SAN FRANCISCO (AP) — A divided federal appeals court on Thursday struck down California concealed-weapons rules, saying they violate the Second Amendment right to bear arms.
The 2-1 ruling of a three-judge panel of the 9th U.S. Circuit Court of Appeals said California counties were wrong to require law-abiding applicants to show "good cause" beyond self-defense to receive a concealed-weapons permit.
California prohibits people from carrying handguns in public without a concealed-weapons permit. State law requires applicants to show good moral character, have good cause and take a training course. It's generally up to the state's sheriffs and police chiefs to issue the permits, and the vast majority require an applicant to demonstrate a real danger or other reasons beyond simple self-defense to receive a permit. The 9th Circuit on Thursday said that requirement violates the 2nd Amendment.
The San Francisco-based appeals court said those requirements were too strict and ran afoul of a 5-4 landmark U.S. Supreme Court ruling in 2008 that struck down a Washington, D.C., handgun ban and said law-abiding citizens are allowed to have handguns in their home for self-defense.
"The right to bear arms includes the right to carry an operable firearm outside the home for the lawful purpose of self-defense," Judge Diarmuid O'Scannlain wrote for the majority.
Chuck Michel, an attorney who represented several San Diego County residents who were denied a permit and who filed a lawsuit in 2009, praised the 9th Circuit Court's ruling.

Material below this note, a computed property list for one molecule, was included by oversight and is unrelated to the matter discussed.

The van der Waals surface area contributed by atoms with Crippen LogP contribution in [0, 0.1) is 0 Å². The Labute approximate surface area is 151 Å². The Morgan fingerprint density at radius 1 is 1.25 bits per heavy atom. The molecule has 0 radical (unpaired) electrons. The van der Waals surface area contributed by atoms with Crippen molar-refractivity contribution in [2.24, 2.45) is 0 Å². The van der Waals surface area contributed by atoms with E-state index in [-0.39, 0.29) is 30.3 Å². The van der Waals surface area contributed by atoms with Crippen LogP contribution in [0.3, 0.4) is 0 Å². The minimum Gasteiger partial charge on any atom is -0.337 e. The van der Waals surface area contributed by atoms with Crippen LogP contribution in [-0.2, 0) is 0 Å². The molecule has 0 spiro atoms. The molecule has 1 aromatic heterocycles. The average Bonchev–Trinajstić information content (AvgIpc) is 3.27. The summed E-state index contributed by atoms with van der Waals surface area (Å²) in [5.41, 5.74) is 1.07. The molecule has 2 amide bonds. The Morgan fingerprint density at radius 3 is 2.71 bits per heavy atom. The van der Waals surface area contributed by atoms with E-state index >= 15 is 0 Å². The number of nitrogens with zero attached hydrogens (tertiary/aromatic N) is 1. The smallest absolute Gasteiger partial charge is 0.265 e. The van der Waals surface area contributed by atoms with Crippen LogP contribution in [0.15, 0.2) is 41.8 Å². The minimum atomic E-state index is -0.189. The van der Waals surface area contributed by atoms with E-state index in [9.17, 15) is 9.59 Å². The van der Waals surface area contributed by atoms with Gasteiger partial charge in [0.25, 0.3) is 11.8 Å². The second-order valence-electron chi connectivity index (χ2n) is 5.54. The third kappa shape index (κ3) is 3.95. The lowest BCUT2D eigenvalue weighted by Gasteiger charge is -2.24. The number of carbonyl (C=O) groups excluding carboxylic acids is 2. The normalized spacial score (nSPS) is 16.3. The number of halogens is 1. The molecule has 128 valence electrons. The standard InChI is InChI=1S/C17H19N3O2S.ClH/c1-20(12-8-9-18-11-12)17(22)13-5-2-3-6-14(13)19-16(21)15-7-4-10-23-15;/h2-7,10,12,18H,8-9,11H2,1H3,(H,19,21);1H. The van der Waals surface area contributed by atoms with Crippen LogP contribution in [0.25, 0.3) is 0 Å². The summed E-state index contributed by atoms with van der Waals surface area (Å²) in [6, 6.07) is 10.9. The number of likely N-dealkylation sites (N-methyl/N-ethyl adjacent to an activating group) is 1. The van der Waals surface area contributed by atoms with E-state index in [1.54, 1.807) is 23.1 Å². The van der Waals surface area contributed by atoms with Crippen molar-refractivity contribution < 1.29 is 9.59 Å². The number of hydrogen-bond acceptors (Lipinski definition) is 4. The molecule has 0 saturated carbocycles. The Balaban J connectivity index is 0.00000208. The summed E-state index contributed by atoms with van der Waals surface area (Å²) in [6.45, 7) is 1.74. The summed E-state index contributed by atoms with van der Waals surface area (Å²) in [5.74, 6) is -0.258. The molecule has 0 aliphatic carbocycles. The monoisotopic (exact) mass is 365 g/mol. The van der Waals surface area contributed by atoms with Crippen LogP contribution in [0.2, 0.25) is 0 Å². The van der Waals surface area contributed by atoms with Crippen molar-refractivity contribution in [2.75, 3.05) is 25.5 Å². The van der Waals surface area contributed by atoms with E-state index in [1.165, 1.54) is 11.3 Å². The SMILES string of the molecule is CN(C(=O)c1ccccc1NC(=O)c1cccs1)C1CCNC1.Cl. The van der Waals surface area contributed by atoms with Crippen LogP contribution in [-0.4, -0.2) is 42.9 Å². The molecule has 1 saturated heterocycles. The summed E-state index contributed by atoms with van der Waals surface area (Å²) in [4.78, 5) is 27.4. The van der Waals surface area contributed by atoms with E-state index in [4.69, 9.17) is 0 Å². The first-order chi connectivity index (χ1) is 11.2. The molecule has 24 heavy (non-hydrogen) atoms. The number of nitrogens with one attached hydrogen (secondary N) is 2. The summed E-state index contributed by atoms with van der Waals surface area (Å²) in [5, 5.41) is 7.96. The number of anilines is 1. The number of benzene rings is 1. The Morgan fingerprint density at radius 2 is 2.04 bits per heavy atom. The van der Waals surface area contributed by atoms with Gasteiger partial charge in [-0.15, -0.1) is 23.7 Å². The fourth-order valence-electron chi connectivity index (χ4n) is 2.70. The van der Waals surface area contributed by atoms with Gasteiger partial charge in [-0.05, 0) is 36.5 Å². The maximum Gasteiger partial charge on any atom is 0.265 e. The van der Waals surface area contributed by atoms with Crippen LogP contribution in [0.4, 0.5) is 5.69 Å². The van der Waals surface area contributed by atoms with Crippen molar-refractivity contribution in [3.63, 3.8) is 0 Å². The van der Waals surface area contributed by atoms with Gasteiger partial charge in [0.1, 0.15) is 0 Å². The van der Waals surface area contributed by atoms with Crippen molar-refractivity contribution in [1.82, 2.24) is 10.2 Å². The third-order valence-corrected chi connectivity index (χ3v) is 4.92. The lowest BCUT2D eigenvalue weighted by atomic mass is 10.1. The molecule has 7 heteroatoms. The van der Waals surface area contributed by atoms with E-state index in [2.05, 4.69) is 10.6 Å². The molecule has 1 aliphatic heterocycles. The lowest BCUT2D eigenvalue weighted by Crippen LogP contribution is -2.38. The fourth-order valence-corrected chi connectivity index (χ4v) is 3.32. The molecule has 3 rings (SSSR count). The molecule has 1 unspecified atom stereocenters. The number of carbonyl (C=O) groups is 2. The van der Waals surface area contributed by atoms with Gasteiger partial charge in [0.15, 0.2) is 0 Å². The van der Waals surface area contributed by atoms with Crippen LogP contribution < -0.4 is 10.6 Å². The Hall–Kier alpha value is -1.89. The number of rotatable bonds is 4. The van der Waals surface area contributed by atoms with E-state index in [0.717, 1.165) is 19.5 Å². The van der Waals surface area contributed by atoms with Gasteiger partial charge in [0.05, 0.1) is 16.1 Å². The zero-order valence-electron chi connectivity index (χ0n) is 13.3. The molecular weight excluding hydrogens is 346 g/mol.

"This decision is a very dramatic confirmation of the Supreme Court ruling," Michel said.
O'Scannlain wrote that the San Diego County Sheriff's Department's requirement that applicants must provide documentation such as a restraining order to show a "special need" for a permit "impermissibly infringes on the Second Amendment right to bear arms in lawful self-defense."
The ruling reversed a lower-court decision tossing out the lawsuit and ordered the judge to rule in favor of the applicants.
San Diego County Sheriff Bill Gore could let the ruling stand and change his policy; ask that a special panel of 11 judges of the 9th Circuit rehear the case; or he could petition the U.S. Supreme Court to take it.
The San Diego County Sheriff's Department said it was consulting with lawyers and declined comment.
The Brady Center to Prevent Gun Violence, a gun-control advocacy group in Washington D.C., said it hopes the decision will be overturned. It filed a "friend of the court" brief in the case urging the court to keep the current permitting policy in place.
"Neither history or precedent supports this aberrant, split decision that concocts a dangerous right of people to carry hidden handguns in public places to people whom law enforcement has determined that they have no good cause or qualifications to do so," center spokesman Jonathan Lowy said.
Judge Sidney Thomas dissented, writing that the good-cause requirement limited the number of people carrying concealed handguns in public to those legitimately in need.
"It limits the risk to public safety by reducing the number of guns in public circulation, but allows those who will most likely need to defend themselves in public to carry a handgun," Thomas wrote.
The ruling on Thursday also disagreed with three other federal appeals courts that have upheld permit rules similar to the one in California.
The U.S. Supreme Court often takes cases when federal appeals courts issue conflicting rulings.
Several other lawsuits have been filed across the nation, and Michel and others believe the U.S. Supreme Court will take up the issue because of the conflicting rulings.
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